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source: channel9 In partnership with the Visual Studio team, we are launching Code Snippets for Windows Store apps, a collection of around 60 IntelliSense Code Snippets for common Windows Store app programming tasks. The snippets are available for Visual Basic, C#, C++, and JavaScript developers. For example, if you don't know how to copy a file in JavaScript or C++, just right-click, select Insert Snippet, select the code snippet, and it will automatically add the code to your Windows app as shown in the screenshots below. See the full list of Snippets ...
href="">Read more ...(Read whole news on source site)

Add a ‘Rate and review’ button to your settings pane

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source: All marketplaces are based on ratings submitted by users, why not making it easy for them to submit a rating and review your application? 1. Subscribe to the CommandsRequested event SettingsPane.GetForCurrentView().CommandsRequested += AppCommandsRequested; 2. Add a "Rate and review" command tatic void AppCommandsRequested(SettingsPane sender, SettingsPaneCommandsRequestedEventArgs args) { var rateCommand = new SettingsCommand("rate", "Rate and review", x => { Windows.System.Launcher.LaunchUriAsync(
new Uri("ms-windows-store:REVIEW?PFN=[YOUR_PACKAGE_FAMILY_NAME]")); }); args.Request.ApplicationCommands.Add(rateCommand); } ...Read more ...(Read whole news on source site)

Announcement: Developers Get Your Apps into the Windows Store Now

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We’re very excited to announce the last significant milestone in the rollout of the Windows Store before the general availability of Windows 8 on October 26. The Store is now open for app submissions from all developers – individuals and companies – in our supported markets – and the UK is one of those! We’re also announcing a number of additional subscription program offerings that recognize and thank developers for their interest and commitment to Windows. All eligible MSDN subscribers receive a free, one-year Windows Store developer account as part of their MSDN benefits. (Eligible subscriptions include Visual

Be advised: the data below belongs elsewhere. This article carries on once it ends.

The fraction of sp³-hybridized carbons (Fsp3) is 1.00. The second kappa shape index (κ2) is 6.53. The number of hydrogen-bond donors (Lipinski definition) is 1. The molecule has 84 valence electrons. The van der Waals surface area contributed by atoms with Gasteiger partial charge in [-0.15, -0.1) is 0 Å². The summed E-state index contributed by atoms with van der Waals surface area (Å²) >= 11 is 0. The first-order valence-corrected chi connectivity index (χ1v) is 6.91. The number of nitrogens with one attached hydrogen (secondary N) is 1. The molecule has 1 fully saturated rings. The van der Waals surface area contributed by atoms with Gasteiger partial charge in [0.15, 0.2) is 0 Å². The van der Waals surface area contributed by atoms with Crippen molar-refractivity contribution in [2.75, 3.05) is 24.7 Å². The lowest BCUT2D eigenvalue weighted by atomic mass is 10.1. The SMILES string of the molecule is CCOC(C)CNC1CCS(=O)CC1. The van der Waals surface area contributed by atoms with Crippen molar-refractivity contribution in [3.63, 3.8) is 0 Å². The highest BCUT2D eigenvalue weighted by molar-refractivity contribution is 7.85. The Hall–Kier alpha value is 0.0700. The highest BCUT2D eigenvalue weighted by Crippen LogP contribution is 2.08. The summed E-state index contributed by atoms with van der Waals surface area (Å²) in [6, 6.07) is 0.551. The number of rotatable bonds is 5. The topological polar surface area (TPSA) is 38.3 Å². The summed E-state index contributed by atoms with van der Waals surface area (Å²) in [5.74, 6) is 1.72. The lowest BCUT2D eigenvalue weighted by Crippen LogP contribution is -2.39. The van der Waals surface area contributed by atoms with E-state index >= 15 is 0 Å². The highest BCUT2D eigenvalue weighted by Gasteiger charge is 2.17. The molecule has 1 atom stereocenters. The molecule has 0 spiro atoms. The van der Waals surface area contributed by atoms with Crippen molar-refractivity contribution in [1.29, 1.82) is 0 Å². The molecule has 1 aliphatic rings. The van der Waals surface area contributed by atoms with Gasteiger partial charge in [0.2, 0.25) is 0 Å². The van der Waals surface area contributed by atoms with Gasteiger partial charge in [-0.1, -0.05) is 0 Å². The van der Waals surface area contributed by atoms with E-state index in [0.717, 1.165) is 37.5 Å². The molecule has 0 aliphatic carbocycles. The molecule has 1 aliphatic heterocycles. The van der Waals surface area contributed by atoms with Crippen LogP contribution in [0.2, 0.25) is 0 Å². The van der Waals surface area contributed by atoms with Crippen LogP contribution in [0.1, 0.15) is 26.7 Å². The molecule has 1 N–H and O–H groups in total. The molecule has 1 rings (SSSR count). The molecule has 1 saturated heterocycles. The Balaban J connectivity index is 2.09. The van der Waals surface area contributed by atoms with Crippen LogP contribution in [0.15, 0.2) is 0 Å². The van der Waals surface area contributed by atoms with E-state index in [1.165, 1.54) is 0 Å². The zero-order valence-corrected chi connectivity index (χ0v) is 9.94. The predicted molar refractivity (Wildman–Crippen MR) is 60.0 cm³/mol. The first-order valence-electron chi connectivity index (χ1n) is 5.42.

Studio Professional, Test Professional, Premium, Ultimate, and BizSpark.) We have a program for students—DreamSpark—that similarly waives the subscription fee. And we have an offer for businesses in our BizSpark program, as well. Throughout the Windows Store preview stages, we’ve seen fantastic interest from individual developers, large development houses and component and service providers. And as we’ve opened up new markets for onboarding and expanded our invitations, we’ve seen a great increase in both the number and diversity of apps—all during our preview milestones, before broad availability of the OS and before even the first production Windows...(Read whole news on source site)

Are you an administrator?

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In RavenDB vNext, we tightened the security story a bit. Some operations that used to be possible for standard users are now administrator operations. For example, creating a new database require you to be admin. Figuring out whatever you are admin is a bit tough, though. In particular, we use the following logic to determine that: If you logged in using OAuth, the credentials will tell us whatever you are admin or not. If you are logged in using Windows Auth, we make the following assumption: If you are a Windows Admin, you are an administrator (ouch!). If
you are running on the same user as the one RavenDB is using, you are an administrator (debug / dev scenarios). If you are running embedded, you are admin. You might have noticed that there is an “ouch” on the Windows Admin line. The reason for that is that it is actually quite hard to figure that one out. RavenDB is running as a web server, and when we use Windows Auth, we get a WindowsIdentity that we can use. The problem is with UAC. When that is turned on, what we get is the non elevated user. But that...(Read whole news on source site)